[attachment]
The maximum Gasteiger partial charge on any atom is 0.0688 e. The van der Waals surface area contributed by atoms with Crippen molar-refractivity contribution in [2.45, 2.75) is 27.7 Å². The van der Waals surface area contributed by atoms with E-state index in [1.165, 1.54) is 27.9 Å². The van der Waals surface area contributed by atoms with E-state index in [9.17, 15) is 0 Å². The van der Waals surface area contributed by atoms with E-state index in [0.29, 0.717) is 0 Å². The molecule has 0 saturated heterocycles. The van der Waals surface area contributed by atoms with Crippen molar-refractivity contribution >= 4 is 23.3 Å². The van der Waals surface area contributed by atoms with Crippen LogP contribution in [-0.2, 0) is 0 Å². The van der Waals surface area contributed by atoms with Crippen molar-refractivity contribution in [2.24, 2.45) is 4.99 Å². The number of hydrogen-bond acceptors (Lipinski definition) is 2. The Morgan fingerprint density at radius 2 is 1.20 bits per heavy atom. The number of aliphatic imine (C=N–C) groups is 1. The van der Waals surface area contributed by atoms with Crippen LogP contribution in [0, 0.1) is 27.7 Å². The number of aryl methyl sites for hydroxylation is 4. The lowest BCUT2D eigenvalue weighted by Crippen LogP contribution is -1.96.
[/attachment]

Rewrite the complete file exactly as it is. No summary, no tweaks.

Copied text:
The maximum Gasteiger partial charge on any atom is 0.0688 e. The van der Waals surface area contributed by atoms with Crippen molar-refractivity contribution in [2.45, 2.75) is 27.7 Å². The van der Waals surface area contributed by atoms with E-state index in [1.165, 1.54) is 27.9 Å². The van der Waals surface area contributed by atoms with E-state index in [9.17, 15) is 0 Å². The van der Waals surface area contributed by atoms with E-state index in [0.29, 0.717) is 0 Å². The molecule has 0 saturated heterocycles. The van der Waals surface area contributed by atoms with Crippen molar-refractivity contribution >= 4 is 23.3 Å². The van der Waals surface area contributed by atoms with Crippen LogP contribution in [-0.2, 0) is 0 Å². The van der Waals surface area contributed by atoms with Crippen molar-refractivity contribution in [2.24, 2.45) is 4.99 Å². The number of hydrogen-bond acceptors (Lipinski definition) is 2. The Morgan fingerprint density at radius 2 is 1.20 bits per heavy atom. The number of aliphatic imine (C=N–C) groups is 1. The van der Waals surface area contributed by atoms with Crippen LogP contribution in [0, 0.1) is 27.7 Å². The number of aryl methyl sites for hydroxylation is 4. The lowest BCUT2D eigenvalue weighted by Crippen LogP contribution is -1.96.